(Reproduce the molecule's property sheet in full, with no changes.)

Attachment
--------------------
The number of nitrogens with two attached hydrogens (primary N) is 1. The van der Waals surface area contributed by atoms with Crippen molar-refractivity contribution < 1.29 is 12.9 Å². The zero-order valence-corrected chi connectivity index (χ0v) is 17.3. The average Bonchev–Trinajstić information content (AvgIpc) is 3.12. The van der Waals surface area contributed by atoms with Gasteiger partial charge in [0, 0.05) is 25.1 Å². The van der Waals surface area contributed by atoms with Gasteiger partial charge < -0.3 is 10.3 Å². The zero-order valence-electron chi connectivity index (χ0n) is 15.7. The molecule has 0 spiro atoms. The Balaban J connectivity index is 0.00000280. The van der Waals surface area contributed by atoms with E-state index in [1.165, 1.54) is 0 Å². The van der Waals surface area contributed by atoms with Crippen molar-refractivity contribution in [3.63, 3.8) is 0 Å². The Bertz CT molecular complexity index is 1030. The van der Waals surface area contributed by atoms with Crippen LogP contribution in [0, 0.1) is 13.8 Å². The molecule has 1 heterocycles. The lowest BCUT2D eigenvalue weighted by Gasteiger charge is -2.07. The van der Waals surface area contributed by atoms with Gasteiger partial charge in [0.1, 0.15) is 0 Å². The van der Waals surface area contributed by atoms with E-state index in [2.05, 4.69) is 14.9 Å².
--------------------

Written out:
The number of nitrogens with two attached hydrogens (primary N) is 1. The van der Waals surface area contributed by atoms with Crippen molar-refractivity contribution < 1.29 is 12.9 Å². The zero-order valence-corrected chi connectivity index (χ0v) is 17.3. The average Bonchev–Trinajstić information content (AvgIpc) is 3.12. The van der Waals surface area contributed by atoms with Gasteiger partial charge in [0, 0.05) is 25.1 Å². The van der Waals surface area contributed by atoms with Gasteiger partial charge < -0.3 is 10.3 Å². The zero-order valence-electron chi connectivity index (χ0n) is 15.7. The molecule has 0 spiro atoms. The Balaban J connectivity index is 0.00000280. The van der Waals surface area contributed by atoms with E-state index in [1.165, 1.54) is 0 Å². The van der Waals surface area contributed by atoms with Crippen molar-refractivity contribution in [3.63, 3.8) is 0 Å². The Bertz CT molecular complexity index is 1030. The van der Waals surface area contributed by atoms with Crippen LogP contribution in [0, 0.1) is 13.8 Å². The molecule has 1 heterocycles. The lowest BCUT2D eigenvalue weighted by Gasteiger charge is -2.07. The van der Waals surface area contributed by atoms with Gasteiger partial charge in [0.1, 0.15) is 0 Å². The van der Waals surface area contributed by atoms with E-state index in [2.05, 4.69) is 14.9 Å².